Pivot Gang’s Joseph Chilliams on Making Rap Cuter

Pivot Gang’s Joseph Chilliams on Making Rap Cuter

Three years ago, the John Walt Foundation launched to fund Chicago music and arts programs, in an effort to champion the next generation of local emerging talent. John Walt was a musician himself and a founding member of Pivot Gang, the beloved hip-hop collective proudly representing Chicago's West Side. Walt's life was tragically cut short at 24 years old after a fatal stabbing.

Pivot Gang's eight members, which includes Walt's cousins Saba and Joseph Chilliams (who are brothers), additional family, and friends joined forces to establish the Foundation and a celebratory John Walt Day in his honor — an annual event now in its third year, the 2019 edition was held over two nights, a first for Pivot Gang, as part of Red Bull Music Festival Chicago.

Iconic Chicago venue The Metro played host this year for two days over the Thanksgiving holiday. John Walt Day featured guest performers Femdot on Friday and Kari Faux on Saturday, and included performances from Pivot Gang, whose eclectic debut albumYou Can't Sit With Us was released this spring.

The show itself was just as high-energy as it was heartfelt, with intimate staging replicating a billiards basement hangout. Each member brought their own specific style onstage, inspiring feverish moshing, devoted call-and-response, and more. All ticket sales from the event went directly to the Foundation, and therefore back into Chicago's future of young, developing artists.

PAPER caught up with Joseph Chilliams after the festival, whose lackadaisical swaying and humorous lyrics calling out forgotten pop stars (remember Samantha Mumba?) instantly captured our hearts. Chilliams opens up about planning the big, sold-out shows honoring his cousin, why Britney Spears is his greatest inspiration, and making rap music as cute as possible.

Photography: Victoria Sanders/ Red Bull Content Pool

What has it been like for you and Pivot Gang to plan John Walt Day now three years in a row?

It's funny because whenever we plan it, it always feels like we're biting off more than we can chew. It's always like we've never done a show this big, or we've never sold out a show this big. So that can create a lot of anxiety, but also a lot of hope. We always hope that the city shows up, and then we sell out and the energy in there feels like a really important hug that we all needed. Every year it's honoring our brother who we lost. People understand that, so they look forward to the event, and they want us to continue to do it.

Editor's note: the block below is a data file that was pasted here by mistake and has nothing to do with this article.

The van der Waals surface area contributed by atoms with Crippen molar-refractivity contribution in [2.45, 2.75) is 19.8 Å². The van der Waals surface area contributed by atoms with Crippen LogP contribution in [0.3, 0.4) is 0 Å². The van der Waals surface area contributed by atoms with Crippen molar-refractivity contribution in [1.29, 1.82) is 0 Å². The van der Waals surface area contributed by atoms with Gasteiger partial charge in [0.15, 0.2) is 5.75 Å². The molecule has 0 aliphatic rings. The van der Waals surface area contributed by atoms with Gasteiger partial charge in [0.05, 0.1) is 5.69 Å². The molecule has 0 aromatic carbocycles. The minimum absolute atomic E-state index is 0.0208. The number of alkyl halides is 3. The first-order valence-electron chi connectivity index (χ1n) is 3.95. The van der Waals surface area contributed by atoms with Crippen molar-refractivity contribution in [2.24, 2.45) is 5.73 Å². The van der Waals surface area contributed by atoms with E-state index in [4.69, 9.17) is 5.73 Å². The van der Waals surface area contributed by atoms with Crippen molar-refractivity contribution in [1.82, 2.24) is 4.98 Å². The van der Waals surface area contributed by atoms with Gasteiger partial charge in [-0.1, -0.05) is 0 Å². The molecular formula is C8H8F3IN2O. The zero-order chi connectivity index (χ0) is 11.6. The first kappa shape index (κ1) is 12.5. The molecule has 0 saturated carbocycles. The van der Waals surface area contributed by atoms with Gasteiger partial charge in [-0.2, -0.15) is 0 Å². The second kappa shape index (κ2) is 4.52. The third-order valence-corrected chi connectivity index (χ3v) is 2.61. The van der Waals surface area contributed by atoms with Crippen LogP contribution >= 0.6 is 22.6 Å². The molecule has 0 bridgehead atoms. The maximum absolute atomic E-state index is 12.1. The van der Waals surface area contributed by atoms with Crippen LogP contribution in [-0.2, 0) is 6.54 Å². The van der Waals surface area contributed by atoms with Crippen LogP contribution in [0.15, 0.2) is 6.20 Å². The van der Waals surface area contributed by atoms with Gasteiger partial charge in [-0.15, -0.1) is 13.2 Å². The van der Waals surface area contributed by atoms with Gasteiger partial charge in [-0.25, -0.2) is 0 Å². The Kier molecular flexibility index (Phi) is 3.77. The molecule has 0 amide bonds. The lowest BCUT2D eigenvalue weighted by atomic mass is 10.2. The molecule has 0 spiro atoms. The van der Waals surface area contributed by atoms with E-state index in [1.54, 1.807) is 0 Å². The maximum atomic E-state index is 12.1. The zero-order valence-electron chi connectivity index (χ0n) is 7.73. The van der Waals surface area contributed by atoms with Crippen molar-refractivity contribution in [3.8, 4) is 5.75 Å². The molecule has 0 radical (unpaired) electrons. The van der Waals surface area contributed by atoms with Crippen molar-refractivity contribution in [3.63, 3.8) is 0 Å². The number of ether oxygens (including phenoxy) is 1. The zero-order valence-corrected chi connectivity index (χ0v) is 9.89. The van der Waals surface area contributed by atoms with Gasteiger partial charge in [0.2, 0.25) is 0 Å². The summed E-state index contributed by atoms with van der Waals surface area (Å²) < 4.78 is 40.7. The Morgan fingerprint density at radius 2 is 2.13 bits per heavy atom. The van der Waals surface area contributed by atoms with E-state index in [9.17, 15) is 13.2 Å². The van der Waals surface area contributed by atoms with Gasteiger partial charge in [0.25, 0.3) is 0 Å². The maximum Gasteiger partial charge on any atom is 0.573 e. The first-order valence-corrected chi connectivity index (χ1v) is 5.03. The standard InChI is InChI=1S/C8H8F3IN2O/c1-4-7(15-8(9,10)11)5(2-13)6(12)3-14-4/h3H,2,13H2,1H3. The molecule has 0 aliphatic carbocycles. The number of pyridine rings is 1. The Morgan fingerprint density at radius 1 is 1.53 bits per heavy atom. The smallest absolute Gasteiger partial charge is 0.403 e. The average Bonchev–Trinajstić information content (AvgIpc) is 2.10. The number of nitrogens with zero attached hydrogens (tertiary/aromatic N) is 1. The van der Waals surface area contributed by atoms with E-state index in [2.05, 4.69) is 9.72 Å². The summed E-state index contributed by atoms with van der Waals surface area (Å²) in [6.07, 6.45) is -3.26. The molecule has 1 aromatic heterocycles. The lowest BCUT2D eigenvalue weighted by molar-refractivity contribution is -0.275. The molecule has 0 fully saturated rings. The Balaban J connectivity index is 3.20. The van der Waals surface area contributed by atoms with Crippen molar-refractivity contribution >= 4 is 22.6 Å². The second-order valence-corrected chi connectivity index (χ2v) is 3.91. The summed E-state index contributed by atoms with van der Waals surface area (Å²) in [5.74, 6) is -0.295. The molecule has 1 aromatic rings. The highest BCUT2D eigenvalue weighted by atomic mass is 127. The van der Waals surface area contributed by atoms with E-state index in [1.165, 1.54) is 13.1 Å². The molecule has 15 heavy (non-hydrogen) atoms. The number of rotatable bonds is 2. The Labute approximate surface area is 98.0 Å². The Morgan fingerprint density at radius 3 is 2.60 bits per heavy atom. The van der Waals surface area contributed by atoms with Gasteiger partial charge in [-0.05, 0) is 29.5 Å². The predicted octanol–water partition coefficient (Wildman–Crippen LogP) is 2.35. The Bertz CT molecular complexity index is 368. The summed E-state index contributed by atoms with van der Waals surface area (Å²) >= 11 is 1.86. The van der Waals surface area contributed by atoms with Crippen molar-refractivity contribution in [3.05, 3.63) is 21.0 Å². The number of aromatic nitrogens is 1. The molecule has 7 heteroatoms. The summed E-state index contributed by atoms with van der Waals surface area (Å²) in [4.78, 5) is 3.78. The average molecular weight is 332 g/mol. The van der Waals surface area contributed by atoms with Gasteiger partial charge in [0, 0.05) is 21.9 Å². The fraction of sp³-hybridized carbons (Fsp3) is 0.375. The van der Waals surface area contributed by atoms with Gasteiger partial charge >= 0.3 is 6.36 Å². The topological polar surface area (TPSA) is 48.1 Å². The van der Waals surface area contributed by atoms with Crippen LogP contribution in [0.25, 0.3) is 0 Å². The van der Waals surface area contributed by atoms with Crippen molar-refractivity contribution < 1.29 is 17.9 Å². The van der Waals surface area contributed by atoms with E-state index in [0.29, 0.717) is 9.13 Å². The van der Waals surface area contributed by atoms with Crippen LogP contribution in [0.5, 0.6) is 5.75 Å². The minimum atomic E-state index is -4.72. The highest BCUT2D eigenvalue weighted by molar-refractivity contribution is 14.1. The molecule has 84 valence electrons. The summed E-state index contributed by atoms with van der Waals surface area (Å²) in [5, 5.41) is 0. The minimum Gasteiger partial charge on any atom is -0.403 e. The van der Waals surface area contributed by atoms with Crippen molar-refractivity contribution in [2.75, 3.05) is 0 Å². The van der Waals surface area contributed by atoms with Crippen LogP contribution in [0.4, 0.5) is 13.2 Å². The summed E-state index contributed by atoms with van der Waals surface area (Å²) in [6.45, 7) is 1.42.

When it first started, it was a way to launch the Foundation. We had John Walt Day and the idea was that all of the money can go into kicking things off. We were trying to figure out the best way to fundraise and spread the word about it. So the best thing beside an actual fundraiser is to put on a show. It's what he would have wanted us to do: to really make it about kids. For some reason, it's been working this whole time. I couldn't tell you why.

What went into creating this year's show, from the clothes to the set design?

We watched a bunch of films and studied all the groups that you could think of, and tried to find things to take away from them. While we did our research, we asked ourselves what the greatest performers of all time might do, and tried to emulate that in our own way. We also tried to consider what we'd do if there were no rules. So we started with "Colbert" and then went right into "Westside Bound, which is always the song that we close with, to end the show on the highest note possible. We were also inspired by clips of performances by groups like NSYNC, Jackson 5 — which explains the matching suits in the beginning of the show — and whoever else we could think of.

What's something you want people to understand about John coming out of the show?